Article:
The Independent Pharmacy

Do You Have Erectile Dysfunction? Known Symptoms Explained

Scott McDougall
Scott McDougallMPharmDirector & Registered Manager

Reviewed on 18 Dec 2023

Dealing with erectile dysfunction can be a deeply personal and sensitive experience, raising concerns about health, self-image, and how to discuss this issue with a partner. We understand how challenging this can be. Yet it’s an extraordinarily common dilemma - half of men between the ages of 40 and 70 struggle with ED to some degree. The good news is recognising symptoms early and seeking help can get your sex life back on track.

It's completely normal to feel unsure when distinguishing between occasional bedroom challenges and ongoing symptoms of erectile dysfunction. You're not alone in this. Essentially, if you regularly have trouble getting or maintaining an erection for satisfying intercourse, can’t reliably achieve one when you want to be intimate, and this goes on for months, it likely constitutes ED.

The specific signs vary but often include:

  • difficulty with erections not firm or sustained enough for sex
  • reduced spur-of-the-moment desire
  • changes in your normal sexual response

Paying attention to these cues prompts you to get evaluated to pinpoint causes and solutions. Though visiting the doctor may initially feel daunting, they can discreetly get to the bottom of any hurdles to sensual functioning.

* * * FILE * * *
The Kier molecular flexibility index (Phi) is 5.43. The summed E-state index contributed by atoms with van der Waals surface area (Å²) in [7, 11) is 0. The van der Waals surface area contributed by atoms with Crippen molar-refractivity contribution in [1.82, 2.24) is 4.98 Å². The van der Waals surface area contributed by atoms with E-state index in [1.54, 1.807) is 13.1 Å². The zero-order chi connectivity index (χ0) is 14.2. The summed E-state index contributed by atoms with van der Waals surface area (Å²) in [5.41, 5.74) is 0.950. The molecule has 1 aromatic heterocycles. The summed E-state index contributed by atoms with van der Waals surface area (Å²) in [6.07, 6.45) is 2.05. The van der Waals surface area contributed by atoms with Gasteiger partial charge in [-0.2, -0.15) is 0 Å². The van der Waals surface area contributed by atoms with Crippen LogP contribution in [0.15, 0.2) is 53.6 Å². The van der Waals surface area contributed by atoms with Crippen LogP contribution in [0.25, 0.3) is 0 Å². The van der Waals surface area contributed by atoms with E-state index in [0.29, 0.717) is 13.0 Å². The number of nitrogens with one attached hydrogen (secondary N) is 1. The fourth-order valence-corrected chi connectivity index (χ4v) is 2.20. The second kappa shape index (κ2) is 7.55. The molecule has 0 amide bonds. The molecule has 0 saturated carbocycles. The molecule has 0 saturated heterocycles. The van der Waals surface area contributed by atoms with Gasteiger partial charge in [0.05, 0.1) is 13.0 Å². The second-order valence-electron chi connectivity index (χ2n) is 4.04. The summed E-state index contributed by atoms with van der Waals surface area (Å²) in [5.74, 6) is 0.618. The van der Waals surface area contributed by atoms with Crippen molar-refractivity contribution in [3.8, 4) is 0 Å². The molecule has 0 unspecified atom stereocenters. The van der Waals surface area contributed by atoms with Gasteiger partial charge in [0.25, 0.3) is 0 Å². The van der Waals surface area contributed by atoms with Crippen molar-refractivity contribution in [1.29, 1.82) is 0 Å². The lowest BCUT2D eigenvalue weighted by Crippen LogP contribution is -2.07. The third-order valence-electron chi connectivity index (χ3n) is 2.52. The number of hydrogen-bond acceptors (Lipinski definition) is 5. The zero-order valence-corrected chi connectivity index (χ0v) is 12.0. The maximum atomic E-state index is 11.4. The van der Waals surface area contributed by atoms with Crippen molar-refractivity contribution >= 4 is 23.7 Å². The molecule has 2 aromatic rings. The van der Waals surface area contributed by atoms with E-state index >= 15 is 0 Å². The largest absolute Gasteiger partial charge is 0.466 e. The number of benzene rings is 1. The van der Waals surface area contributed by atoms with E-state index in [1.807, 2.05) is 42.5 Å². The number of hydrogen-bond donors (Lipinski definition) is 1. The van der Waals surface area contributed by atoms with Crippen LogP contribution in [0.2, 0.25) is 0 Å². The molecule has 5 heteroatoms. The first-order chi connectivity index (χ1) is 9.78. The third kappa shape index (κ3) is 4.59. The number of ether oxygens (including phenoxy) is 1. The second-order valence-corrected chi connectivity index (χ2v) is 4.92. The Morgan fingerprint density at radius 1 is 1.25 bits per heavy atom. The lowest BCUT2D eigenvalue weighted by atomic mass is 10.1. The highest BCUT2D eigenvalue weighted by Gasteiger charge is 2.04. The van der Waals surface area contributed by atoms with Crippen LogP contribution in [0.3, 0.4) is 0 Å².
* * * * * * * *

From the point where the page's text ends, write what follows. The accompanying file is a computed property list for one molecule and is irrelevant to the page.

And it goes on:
With compassionate, expert assistance, conditions causing ED are highly treatable through various medications like Viagra Connect and lifestyle adjustments tailored to you. Most men see substantial revival in their sexuality and relationships with proper help.

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Symptoms of erectile dysfunction

The definition of erectile dysfunction (ED) is the inability to achieve and maintain an erection firm enough to have sexual intercourse (or in response to sexual stimulation).

This can present itself in a few different ways, but these are the key symptoms of erectile dysfunction that you need to know.

You may have ED if:

  • You have trouble getting an erection
  • You have erections that aren’t firm enough to have sex
  • You are able to get an erection sometimes, but not every time you want to have sex (or take part in sexual activities)
  • You have trouble keeping an erection
  • You find that your erections do not last long enough for sex
  • You are unable to get an erection at any time

Primary Erectile Dysfunction Symptoms

Difficulty in Getting an Erection: Common Challenges

The most apparent erectile dysfunction symptom is difficulty in getting an erection during sexual activity. You may experience trouble getting an erection from time to time or more regularly. These experiences vary greatly – some men might occasionally find it difficult to achieve a firm erection, while others might face more persistent challenges. Remember, every experience is unique and valid.

Health issues such as diabetes, high blood pressure, or clogged arteries can damage nerves or blood vessels, making it difficult to get an erection. Psychological issues like stress, anxiety and depression can also contribute. Medications, alcohol, recreational drugs and fatigue can exacerbate erectile troubles.

Problems with Keeping an Erection: Why It Matters